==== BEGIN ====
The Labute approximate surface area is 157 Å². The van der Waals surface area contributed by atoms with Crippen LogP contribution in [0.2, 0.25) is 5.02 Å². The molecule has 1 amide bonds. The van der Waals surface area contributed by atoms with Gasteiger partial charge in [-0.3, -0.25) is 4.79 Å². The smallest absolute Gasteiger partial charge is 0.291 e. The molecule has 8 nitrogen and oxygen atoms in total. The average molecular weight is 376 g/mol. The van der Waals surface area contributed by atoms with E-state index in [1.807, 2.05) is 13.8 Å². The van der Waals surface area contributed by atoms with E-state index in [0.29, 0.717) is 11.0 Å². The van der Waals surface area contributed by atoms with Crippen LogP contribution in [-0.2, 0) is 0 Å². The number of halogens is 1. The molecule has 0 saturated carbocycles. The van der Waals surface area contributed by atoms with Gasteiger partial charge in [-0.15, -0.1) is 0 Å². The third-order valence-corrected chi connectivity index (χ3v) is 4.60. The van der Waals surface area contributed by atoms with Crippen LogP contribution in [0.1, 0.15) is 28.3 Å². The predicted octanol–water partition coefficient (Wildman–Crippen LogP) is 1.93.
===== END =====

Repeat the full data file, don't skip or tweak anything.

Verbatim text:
The Labute approximate surface area is 157 Å². The van der Waals surface area contributed by atoms with Crippen LogP contribution in [0.2, 0.25) is 5.02 Å². The molecule has 1 amide bonds. The van der Waals surface area contributed by atoms with Gasteiger partial charge in [-0.3, -0.25) is 4.79 Å². The smallest absolute Gasteiger partial charge is 0.291 e. The molecule has 8 nitrogen and oxygen atoms in total. The average molecular weight is 376 g/mol. The van der Waals surface area contributed by atoms with E-state index in [1.807, 2.05) is 13.8 Å². The van der Waals surface area contributed by atoms with E-state index in [0.29, 0.717) is 11.0 Å². The van der Waals surface area contributed by atoms with Crippen LogP contribution in [-0.2, 0) is 0 Å². The number of halogens is 1. The molecule has 0 saturated carbocycles. The van der Waals surface area contributed by atoms with Gasteiger partial charge in [-0.15, -0.1) is 0 Å². The third-order valence-corrected chi connectivity index (χ3v) is 4.60. The van der Waals surface area contributed by atoms with Crippen LogP contribution in [0.1, 0.15) is 28.3 Å². The predicted octanol–water partition coefficient (Wildman–Crippen LogP) is 1.93.